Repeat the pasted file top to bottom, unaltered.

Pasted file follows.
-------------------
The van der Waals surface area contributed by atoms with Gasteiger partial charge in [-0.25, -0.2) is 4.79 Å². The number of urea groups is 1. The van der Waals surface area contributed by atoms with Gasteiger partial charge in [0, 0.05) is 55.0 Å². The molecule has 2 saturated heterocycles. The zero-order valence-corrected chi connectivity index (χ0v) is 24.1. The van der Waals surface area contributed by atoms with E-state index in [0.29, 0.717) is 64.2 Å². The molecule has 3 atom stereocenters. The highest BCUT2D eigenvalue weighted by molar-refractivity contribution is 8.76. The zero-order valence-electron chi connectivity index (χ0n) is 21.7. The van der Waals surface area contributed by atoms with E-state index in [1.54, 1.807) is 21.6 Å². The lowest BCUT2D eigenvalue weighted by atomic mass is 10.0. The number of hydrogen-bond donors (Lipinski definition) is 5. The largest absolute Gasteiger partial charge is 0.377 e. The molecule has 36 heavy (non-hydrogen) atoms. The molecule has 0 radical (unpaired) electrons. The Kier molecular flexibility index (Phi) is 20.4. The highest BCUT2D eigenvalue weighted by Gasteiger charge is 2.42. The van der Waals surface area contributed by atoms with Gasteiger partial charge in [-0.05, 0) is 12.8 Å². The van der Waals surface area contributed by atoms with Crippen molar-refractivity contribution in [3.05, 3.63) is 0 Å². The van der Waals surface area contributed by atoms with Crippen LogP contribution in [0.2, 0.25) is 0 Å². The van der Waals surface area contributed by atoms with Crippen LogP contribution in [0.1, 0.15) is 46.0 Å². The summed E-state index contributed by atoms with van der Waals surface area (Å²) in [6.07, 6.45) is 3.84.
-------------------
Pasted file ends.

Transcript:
The van der Waals surface area contributed by atoms with Gasteiger partial charge in [-0.25, -0.2) is 4.79 Å². The number of urea groups is 1. The van der Waals surface area contributed by atoms with Gasteiger partial charge in [0, 0.05) is 55.0 Å². The molecule has 2 saturated heterocycles. The zero-order valence-corrected chi connectivity index (χ0v) is 24.1. The van der Waals surface area contributed by atoms with E-state index in [0.29, 0.717) is 64.2 Å². The molecule has 3 atom stereocenters. The highest BCUT2D eigenvalue weighted by molar-refractivity contribution is 8.76. The zero-order valence-electron chi connectivity index (χ0n) is 21.7. The van der Waals surface area contributed by atoms with E-state index in [1.54, 1.807) is 21.6 Å². The lowest BCUT2D eigenvalue weighted by atomic mass is 10.0. The number of hydrogen-bond donors (Lipinski definition) is 5. The largest absolute Gasteiger partial charge is 0.377 e. The molecule has 36 heavy (non-hydrogen) atoms. The molecule has 0 radical (unpaired) electrons. The Kier molecular flexibility index (Phi) is 20.4. The highest BCUT2D eigenvalue weighted by Gasteiger charge is 2.42. The van der Waals surface area contributed by atoms with Gasteiger partial charge in [-0.05, 0) is 12.8 Å². The van der Waals surface area contributed by atoms with Crippen molar-refractivity contribution in [3.05, 3.63) is 0 Å². The van der Waals surface area contributed by atoms with Crippen LogP contribution in [0.2, 0.25) is 0 Å². The van der Waals surface area contributed by atoms with Crippen LogP contribution in [0.1, 0.15) is 46.0 Å². The summed E-state index contributed by atoms with van der Waals surface area (Å²) in [6.07, 6.45) is 3.84.